We know the Europeans are right – the family dinner should be more about socializing, relaxing, and celebration than just eating. But for busy families, it’s usually all we can do to get food and the bodies at the table at the same time. Being relaxed and in entertainment mode might be more than we can muster. So to help you out a bit, here are just a few ways you can turn a mundane family dinner into a dinner party.
What if – Alien: You could conjure up a fun (and full of beans) approach to all kinds of alien situations – such as: “I need your help. When I went to the bathroom at Home Depot, a three eyed, foul smelling alien came out of the next stall and tried to communicate with me…” (and hilarity ensues. If not, you all may be taking life too seriously.) Hot tip: Imagination rocks! It puts your kids on equal footing with the adults, stimulates the brain, provides a break from the busy-ness and stresses of daily life, and it sure can be fun.
Anywhere in the World: “For your high school graduation, Uncle Goofy is going to drop you off at the airport, give you a million dollars and stipulate the money is yours only if you leave immediately and travel outside the U.S. for one year.” “Which country would you fly to?” “How many other countries would you visit?” “What would you do?” “Would you spend all the money abroad?” “Who would you ask to join you?” Caution: if school hasn’t kindled a desire to learn about foreign lands and customs, this might. You may even be asked for a loan so he/she can vagabond after school. (I highly recommend it.)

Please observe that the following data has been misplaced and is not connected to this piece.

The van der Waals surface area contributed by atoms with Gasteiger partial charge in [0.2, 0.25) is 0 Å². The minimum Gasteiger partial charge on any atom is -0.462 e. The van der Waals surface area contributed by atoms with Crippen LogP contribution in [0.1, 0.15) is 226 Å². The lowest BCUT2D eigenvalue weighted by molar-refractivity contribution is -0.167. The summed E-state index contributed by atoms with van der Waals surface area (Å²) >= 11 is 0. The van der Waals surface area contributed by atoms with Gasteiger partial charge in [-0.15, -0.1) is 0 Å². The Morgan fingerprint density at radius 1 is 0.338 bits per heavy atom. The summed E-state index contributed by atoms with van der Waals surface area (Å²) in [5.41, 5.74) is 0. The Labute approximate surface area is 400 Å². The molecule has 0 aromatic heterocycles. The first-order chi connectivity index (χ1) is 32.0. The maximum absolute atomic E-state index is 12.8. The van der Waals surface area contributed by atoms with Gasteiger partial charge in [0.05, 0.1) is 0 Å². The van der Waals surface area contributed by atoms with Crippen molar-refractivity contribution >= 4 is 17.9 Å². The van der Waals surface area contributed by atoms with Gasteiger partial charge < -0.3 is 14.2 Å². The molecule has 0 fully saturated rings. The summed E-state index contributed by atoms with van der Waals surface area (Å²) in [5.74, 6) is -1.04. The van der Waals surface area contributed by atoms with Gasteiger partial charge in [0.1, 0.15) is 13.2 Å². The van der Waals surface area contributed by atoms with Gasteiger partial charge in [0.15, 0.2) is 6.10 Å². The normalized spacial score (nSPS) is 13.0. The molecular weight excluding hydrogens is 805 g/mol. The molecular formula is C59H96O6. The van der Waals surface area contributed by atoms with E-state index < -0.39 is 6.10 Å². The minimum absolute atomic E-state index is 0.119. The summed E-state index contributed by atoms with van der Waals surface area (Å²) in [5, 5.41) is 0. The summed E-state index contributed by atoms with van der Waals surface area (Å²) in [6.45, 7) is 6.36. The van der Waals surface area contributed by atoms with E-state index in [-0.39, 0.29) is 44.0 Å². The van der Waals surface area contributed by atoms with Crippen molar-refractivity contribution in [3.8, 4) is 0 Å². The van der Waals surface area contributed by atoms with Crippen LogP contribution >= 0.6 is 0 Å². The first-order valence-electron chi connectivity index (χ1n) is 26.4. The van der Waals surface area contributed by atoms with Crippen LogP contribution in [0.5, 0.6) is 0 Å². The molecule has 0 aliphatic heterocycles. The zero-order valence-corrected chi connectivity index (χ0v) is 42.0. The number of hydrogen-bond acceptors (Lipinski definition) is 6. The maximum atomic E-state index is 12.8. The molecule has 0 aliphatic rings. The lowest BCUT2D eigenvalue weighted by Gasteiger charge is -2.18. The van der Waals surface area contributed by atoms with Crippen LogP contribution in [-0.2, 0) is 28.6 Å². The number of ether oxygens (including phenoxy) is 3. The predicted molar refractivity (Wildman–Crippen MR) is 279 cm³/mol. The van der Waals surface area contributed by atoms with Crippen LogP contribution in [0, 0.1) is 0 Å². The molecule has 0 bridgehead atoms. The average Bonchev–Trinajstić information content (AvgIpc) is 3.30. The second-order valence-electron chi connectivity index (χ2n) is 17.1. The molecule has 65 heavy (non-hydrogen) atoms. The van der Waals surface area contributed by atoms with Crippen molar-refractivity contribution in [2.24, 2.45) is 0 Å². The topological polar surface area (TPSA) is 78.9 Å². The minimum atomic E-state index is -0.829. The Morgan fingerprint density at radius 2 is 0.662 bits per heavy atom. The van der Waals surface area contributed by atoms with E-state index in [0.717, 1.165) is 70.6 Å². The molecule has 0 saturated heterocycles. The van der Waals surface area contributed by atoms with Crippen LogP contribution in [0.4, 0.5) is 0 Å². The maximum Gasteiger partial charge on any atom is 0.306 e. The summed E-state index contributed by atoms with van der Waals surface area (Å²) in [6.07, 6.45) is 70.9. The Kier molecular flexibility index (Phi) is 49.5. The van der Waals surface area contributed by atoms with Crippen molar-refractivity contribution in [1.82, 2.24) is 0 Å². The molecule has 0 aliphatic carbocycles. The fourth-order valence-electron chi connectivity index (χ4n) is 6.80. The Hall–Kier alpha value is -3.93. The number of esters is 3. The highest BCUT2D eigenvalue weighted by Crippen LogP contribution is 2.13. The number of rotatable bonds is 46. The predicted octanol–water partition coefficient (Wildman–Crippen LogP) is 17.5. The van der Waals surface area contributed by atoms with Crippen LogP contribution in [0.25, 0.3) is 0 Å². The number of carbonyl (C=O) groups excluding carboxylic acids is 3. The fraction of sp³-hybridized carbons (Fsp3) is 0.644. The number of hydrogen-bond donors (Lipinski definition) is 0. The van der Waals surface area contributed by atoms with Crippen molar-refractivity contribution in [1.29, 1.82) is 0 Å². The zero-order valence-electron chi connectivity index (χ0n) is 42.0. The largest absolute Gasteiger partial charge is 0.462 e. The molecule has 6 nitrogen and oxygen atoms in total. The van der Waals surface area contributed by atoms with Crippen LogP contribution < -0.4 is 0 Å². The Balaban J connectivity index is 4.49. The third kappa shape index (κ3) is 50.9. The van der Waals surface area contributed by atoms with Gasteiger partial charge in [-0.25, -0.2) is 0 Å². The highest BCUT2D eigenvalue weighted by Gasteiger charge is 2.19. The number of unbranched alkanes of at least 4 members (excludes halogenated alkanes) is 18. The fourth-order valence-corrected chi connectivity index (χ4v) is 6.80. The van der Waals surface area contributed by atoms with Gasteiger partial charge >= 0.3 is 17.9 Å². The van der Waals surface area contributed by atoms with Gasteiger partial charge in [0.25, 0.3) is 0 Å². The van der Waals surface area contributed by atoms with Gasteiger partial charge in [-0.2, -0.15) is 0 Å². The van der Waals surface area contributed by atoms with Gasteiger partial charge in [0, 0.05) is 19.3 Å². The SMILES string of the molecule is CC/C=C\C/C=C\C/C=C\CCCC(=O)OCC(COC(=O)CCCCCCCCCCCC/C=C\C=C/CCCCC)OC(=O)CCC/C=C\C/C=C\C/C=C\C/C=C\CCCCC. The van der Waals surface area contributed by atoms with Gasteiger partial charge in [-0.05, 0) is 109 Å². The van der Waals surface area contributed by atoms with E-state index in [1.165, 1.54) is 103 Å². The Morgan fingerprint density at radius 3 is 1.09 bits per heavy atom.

Go Hollywood: Your kids have been discovered by a Hollywood producer! You tell them: “She will make a movie from your story line and put you in the leading role” You could then discuss possible stories: heroism, romance, adventure, friendship; who of their friends and classmates would play what roles in the movie, etc. Revelations: In case your kid doesn’t talk much about what’s going on at school and in his life, these fictionalized stories may reveal his true desires, relationships and potential issues he’s dealing with.
Invite Dead People to Dinner: You propose, “If you could get any three people from History to come to our house for dinner this Friday, who would you ask?” Follow up questions could include “What would you ask them about events in their time”, Do you (the guest) like the progress we’ve made?” Would you invite guests that might get along or that would get into passionate arguments? Unintended Consequence: Your kids may pay a little more attention to History and think about the relevance of people’s choices and their impact on others.
You won the lottery! Sure, we all daydream about this. But after all of you talk about the fun and frivolous stuff, you could consider questions with a little more depth: Many winners of the lottery are broke after one year. Would that happen to you? Do you think new friends would like you for you, or for your money? Would you really not work if all your friends are working? Would you be a showoff, would you use the money to help other people, would you save and invest at least half? Character Lesson: An opportunity to think about the values of friendship, loyalty, responsibility – and greed. “Money can’t buy happiness” is more than a trite expression.
Icebreakers: These are just a few ideas that lighten the mood and make dinnertime an event we look forward to. Topics like these facilitate parents talking with their kids instead of talking to (or down to) their kids. After some fun time, you’re more likely to get a better than one-word answer to “So, how was school today?”